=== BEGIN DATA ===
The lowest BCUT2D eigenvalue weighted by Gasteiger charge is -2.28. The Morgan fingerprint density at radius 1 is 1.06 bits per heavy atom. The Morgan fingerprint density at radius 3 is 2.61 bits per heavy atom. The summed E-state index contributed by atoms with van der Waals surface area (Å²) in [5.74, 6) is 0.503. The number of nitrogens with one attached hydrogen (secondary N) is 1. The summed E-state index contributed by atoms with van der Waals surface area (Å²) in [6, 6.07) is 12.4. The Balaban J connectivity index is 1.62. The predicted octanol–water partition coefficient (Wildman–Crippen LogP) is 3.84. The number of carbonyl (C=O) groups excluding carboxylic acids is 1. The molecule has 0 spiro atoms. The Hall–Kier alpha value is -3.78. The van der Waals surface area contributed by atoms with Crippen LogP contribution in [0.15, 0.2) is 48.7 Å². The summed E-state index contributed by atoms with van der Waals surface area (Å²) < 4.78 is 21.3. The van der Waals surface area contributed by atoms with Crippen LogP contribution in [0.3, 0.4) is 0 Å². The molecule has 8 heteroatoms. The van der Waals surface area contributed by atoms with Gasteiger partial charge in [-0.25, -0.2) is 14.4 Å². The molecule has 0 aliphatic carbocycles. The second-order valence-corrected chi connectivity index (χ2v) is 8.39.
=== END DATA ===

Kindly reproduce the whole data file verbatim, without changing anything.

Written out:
The lowest BCUT2D eigenvalue weighted by Gasteiger charge is -2.28. The Morgan fingerprint density at radius 1 is 1.06 bits per heavy atom. The Morgan fingerprint density at radius 3 is 2.61 bits per heavy atom. The summed E-state index contributed by atoms with van der Waals surface area (Å²) in [5.74, 6) is 0.503. The number of nitrogens with one attached hydrogen (secondary N) is 1. The summed E-state index contributed by atoms with van der Waals surface area (Å²) in [6, 6.07) is 12.4. The Balaban J connectivity index is 1.62. The predicted octanol–water partition coefficient (Wildman–Crippen LogP) is 3.84. The number of carbonyl (C=O) groups excluding carboxylic acids is 1. The molecule has 0 spiro atoms. The Hall–Kier alpha value is -3.78. The van der Waals surface area contributed by atoms with Crippen LogP contribution in [0.15, 0.2) is 48.7 Å². The summed E-state index contributed by atoms with van der Waals surface area (Å²) < 4.78 is 21.3. The van der Waals surface area contributed by atoms with Crippen LogP contribution in [0.3, 0.4) is 0 Å². The molecule has 8 heteroatoms. The van der Waals surface area contributed by atoms with Gasteiger partial charge in [-0.25, -0.2) is 14.4 Å². The molecule has 0 aliphatic carbocycles. The second-order valence-corrected chi connectivity index (χ2v) is 8.39.